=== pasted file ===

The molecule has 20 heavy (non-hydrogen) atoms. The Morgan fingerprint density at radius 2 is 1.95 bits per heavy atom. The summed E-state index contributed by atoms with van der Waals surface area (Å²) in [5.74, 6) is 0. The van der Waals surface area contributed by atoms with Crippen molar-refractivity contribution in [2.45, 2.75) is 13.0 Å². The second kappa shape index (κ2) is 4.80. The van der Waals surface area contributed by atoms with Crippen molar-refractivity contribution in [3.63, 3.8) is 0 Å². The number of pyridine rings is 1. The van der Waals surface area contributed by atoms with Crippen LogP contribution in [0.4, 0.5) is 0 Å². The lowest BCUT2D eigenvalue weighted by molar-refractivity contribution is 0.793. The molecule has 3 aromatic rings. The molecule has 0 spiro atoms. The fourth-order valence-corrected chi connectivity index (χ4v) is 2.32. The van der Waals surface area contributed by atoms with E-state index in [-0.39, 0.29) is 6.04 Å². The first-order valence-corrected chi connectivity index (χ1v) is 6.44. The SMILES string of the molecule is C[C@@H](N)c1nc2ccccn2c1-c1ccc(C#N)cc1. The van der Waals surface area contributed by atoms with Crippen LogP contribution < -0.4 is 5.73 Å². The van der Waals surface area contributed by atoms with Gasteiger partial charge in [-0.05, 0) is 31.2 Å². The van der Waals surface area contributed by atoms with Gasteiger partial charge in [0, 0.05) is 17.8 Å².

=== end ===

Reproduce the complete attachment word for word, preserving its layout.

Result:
The molecule has 20 heavy (non-hydrogen) atoms. The Morgan fingerprint density at radius 2 is 1.95 bits per heavy atom. The summed E-state index contributed by atoms with van der Waals surface area (Å²) in [5.74, 6) is 0. The van der Waals surface area contributed by atoms with Crippen molar-refractivity contribution in [2.45, 2.75) is 13.0 Å². The second kappa shape index (κ2) is 4.80. The van der Waals surface area contributed by atoms with Crippen molar-refractivity contribution in [3.63, 3.8) is 0 Å². The number of pyridine rings is 1. The van der Waals surface area contributed by atoms with Crippen LogP contribution in [0.4, 0.5) is 0 Å². The lowest BCUT2D eigenvalue weighted by molar-refractivity contribution is 0.793. The molecule has 3 aromatic rings. The molecule has 0 spiro atoms. The fourth-order valence-corrected chi connectivity index (χ4v) is 2.32. The van der Waals surface area contributed by atoms with E-state index in [-0.39, 0.29) is 6.04 Å². The first-order valence-corrected chi connectivity index (χ1v) is 6.44. The SMILES string of the molecule is C[C@@H](N)c1nc2ccccn2c1-c1ccc(C#N)cc1. The van der Waals surface area contributed by atoms with Crippen LogP contribution < -0.4 is 5.73 Å². The van der Waals surface area contributed by atoms with Gasteiger partial charge in [-0.05, 0) is 31.2 Å². The van der Waals surface area contributed by atoms with Gasteiger partial charge in [0, 0.05) is 17.8 Å².